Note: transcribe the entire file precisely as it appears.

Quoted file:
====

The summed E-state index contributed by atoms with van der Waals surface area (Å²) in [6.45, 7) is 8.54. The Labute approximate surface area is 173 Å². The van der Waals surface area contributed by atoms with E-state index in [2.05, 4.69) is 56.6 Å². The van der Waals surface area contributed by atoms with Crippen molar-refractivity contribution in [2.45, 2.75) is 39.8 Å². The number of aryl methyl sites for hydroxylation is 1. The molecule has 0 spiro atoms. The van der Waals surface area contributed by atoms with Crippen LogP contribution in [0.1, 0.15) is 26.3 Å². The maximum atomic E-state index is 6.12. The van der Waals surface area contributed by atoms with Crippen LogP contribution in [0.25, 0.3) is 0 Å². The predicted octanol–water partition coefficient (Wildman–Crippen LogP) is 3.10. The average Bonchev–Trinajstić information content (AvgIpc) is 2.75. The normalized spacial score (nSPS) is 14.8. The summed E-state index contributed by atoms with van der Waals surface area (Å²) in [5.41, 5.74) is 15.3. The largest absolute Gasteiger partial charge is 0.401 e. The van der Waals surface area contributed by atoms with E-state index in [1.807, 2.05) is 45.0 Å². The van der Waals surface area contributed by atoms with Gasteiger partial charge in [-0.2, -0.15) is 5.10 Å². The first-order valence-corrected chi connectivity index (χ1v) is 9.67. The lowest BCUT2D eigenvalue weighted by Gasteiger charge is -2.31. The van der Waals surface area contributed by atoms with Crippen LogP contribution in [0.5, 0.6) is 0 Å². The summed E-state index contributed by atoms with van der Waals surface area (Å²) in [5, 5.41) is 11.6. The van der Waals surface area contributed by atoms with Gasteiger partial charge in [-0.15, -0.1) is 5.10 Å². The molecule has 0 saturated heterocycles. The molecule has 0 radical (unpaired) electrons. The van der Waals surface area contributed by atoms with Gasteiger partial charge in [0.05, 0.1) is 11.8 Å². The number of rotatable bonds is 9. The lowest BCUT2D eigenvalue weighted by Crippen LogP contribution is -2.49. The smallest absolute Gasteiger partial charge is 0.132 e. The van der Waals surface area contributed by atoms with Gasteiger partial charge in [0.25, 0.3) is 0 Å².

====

The summed E-state index contributed by atoms with van der Waals surface area (Å²) in [6.45, 7) is 8.54. The Labute approximate surface area is 173 Å². The van der Waals surface area contributed by atoms with E-state index in [2.05, 4.69) is 56.6 Å². The van der Waals surface area contributed by atoms with Crippen molar-refractivity contribution in [2.45, 2.75) is 39.8 Å². The number of aryl methyl sites for hydroxylation is 1. The molecule has 0 spiro atoms. The van der Waals surface area contributed by atoms with Crippen LogP contribution in [0.1, 0.15) is 26.3 Å². The maximum atomic E-state index is 6.12. The van der Waals surface area contributed by atoms with Crippen LogP contribution in [0.25, 0.3) is 0 Å². The predicted octanol–water partition coefficient (Wildman–Crippen LogP) is 3.10. The average Bonchev–Trinajstić information content (AvgIpc) is 2.75. The normalized spacial score (nSPS) is 14.8. The summed E-state index contributed by atoms with van der Waals surface area (Å²) in [5.41, 5.74) is 15.3. The largest absolute Gasteiger partial charge is 0.401 e. The van der Waals surface area contributed by atoms with E-state index in [1.807, 2.05) is 45.0 Å². The van der Waals surface area contributed by atoms with Gasteiger partial charge in [-0.2, -0.15) is 5.10 Å². The first-order valence-corrected chi connectivity index (χ1v) is 9.67. The lowest BCUT2D eigenvalue weighted by Gasteiger charge is -2.31. The van der Waals surface area contributed by atoms with Crippen LogP contribution in [0.5, 0.6) is 0 Å². The summed E-state index contributed by atoms with van der Waals surface area (Å²) in [5, 5.41) is 11.6. The van der Waals surface area contributed by atoms with Gasteiger partial charge in [-0.15, -0.1) is 5.10 Å². The molecule has 0 saturated heterocycles. The molecule has 0 radical (unpaired) electrons. The van der Waals surface area contributed by atoms with Gasteiger partial charge in [0.05, 0.1) is 11.8 Å². The number of rotatable bonds is 9. The lowest BCUT2D eigenvalue weighted by Crippen LogP contribution is -2.49. The smallest absolute Gasteiger partial charge is 0.132 e. The van der Waals surface area contributed by atoms with Gasteiger partial charge in [0.25, 0.3) is 0 Å².